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Advances in Preventing Surgical-Site Infections

Summary and Comment |
January 6, 2010

Advances in Preventing Surgical-Site Infections

  1. Daniel J. Diekema, MD, MS

Preoperative cleansing with chlorhexidine-alcohol (rather than povidone-iodine), and detecting and decolonizing Staphylococcus aureus nasal carriers, were each found to reduce the infection rate.

  1. Daniel J. Diekema, MD, MS

Several evidenced-based strategies for preventing surgical-site infections (SSIs) — for example, timely perioperative antibiotic use, clipping rather than shaving for hair removal, and maintaining normothermia — have been widely adopted. The jury remains out for other SSI-prevention issues, including the best preparations for preoperative skin antisepsis and the benefits of decolonizing Staphylococcus aureus nasal carriers. Two randomized, controlled, multicenter trials (both partially supported by industry) now shed light on these prevention approaches.

Investigators in the U.S. randomized 897 adults undergoing clean-contaminated surgery to preoperative skin preparation with chlorhexidine gluconate (CHG) and alcohol or with povidone-iodine (P-I) and assessed the occurrence of SSIs within 30 days postoperatively. In an intent-to-treat analysis, CHG-alcohol use was associated with a lower overall rate of SSIs (9.5% vs. 16.1% for P-I; P=0.004) and lower rates of superficial (4.2% vs. 8.6%; P=0.008) and deep (1.0% vs. 3.0%; P=0.05) incisional SSIs. No significant between-group differences were seen in rates of organ-space infections (4.4% and 4.6%, respectively) or sepsis from SSIs (2.7% and 4.3%).

Researchers in the Netherlands, using real-time PCR, screened 6771 newly admitted patients for S. aureus nasal carriage. Of the 1251 S. aureus carriers, 918 were randomized to receive 5 days of treatment with 2% mupirocin nasal ointment (twice daily) plus CHG soap (daily) or with placebo. The rate of healthcare-associated S. aureus infections was significantly lower in the mupirocin-CHG group than in the placebo group (3.4% vs. 7.7%; relative risk, 0.42; 95% confidence interval, 0.23–0.75). Most enrolled patients were surgical (88.1%), and most S. aureus infections were SSIs (81.6%). Among surgical patients, the rate of deep SSIs was lower in the mupirocin-CHG group (0.9% vs. 4.4%; RR, 0.21; 95% CI, 0.07–0.62).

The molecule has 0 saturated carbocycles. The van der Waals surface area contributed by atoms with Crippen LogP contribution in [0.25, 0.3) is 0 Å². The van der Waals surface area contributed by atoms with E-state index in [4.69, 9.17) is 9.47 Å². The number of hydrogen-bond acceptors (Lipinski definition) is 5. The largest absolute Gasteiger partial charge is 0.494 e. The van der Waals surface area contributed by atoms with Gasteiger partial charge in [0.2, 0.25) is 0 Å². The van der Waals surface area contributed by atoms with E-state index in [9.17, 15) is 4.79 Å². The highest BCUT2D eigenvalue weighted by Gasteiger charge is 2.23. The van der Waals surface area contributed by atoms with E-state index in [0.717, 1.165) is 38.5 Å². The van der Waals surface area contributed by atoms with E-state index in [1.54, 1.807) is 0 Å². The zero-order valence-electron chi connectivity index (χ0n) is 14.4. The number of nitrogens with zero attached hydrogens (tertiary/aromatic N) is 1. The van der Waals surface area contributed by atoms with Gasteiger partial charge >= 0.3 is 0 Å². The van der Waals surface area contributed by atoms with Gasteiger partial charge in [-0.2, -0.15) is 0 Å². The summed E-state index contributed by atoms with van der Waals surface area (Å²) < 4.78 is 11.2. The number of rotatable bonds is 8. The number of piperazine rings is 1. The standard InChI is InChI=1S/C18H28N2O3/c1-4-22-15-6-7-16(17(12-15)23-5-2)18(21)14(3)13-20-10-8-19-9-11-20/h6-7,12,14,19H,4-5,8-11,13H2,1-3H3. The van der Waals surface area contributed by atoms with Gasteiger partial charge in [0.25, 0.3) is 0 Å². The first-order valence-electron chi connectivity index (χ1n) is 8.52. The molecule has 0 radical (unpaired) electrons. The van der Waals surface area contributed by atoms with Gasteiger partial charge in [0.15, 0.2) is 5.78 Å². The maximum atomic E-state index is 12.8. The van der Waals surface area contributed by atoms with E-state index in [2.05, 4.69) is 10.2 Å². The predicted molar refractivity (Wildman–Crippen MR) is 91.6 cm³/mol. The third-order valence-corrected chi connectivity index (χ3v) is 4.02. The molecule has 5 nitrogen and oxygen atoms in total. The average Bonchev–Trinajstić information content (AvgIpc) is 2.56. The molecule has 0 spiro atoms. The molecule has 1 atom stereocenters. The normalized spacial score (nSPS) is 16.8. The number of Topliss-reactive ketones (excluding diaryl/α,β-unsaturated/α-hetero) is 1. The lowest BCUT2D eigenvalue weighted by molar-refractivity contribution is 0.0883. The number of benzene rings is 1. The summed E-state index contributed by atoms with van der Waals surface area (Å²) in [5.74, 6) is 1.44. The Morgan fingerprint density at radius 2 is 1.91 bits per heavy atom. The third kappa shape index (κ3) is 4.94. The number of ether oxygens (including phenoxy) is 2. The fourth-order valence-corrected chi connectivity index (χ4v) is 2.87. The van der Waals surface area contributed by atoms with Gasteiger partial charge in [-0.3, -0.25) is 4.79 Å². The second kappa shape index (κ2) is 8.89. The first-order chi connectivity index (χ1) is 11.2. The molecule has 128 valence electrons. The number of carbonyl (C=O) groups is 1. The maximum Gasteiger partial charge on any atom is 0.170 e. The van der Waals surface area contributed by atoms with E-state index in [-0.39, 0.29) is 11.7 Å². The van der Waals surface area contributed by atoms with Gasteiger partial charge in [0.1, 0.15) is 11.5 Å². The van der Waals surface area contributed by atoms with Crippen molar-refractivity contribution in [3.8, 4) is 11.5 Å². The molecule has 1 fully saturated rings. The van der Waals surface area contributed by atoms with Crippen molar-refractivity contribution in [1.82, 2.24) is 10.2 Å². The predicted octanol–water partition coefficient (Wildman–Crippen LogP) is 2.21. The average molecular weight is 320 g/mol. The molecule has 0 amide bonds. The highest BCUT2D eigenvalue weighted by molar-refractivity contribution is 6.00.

Comment

CHG-alcohol, which is already preferred for skin preparation before intravascular catheter placement, should now replace P-I for preoperative skin antisepsis. The implications of the S. aureus decolonization study are less clear because the relative importance of the two topical therapies (nasal mupirocin and CHG soap) is unclear. Until we know whether screening and targeted decolonization is superior to preoperative bathing of all patients with CHG soap, this approach should be reserved for high-risk procedures (e.g., cardiac surgery, orthopedic implants). As an editorialist points out, interventions that can be applied to all patients and that target all organisms are preferred to organism-specific approaches that carry the added expense and logistical difficulty associated with identifying carriers before surgery.

Citation(s):

Reader Comments (2)

Bernard L. Rosenfeld, M.D.

Most surgeons I have discussed this article with changed their practice for preoperative skin antisepsis. I did the next morning. Unfortunately, few know about this study. I checked on the hospital cost of 4 ounces of povidone-iodine, it is $0.73 and chlorhexidine and alcohol is $5.37. This difference will cause some resistance to change. Large Houston hospitals like MD Anderson have completely changed to chlorhexidine while many small hospitals did not have it available for surgical skin antisepsis. We can't expect hospitals to stock CHG-alcohol unless surgeons or Infectious Disease departments request it. Your feedback would be very important to me. All hospital's surgeons and infectious disease departments are interested in any intervention that would decrease surgical site infections. This information should be a CDC -1A or 1B recommendation to prevent surgical site infections. How can we get this information out to infectious disease departments and surgeons?

Competing interests: None declared

Marysia Meylan

I thought supplemental O2 and control of blood sugar were also an important part of prevention.

Competing interests: None declared

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Daniel J. Diekema, MD, D(ABMM)

Contributing Editor 2010 – 2014, Associate Editor 2006-2009
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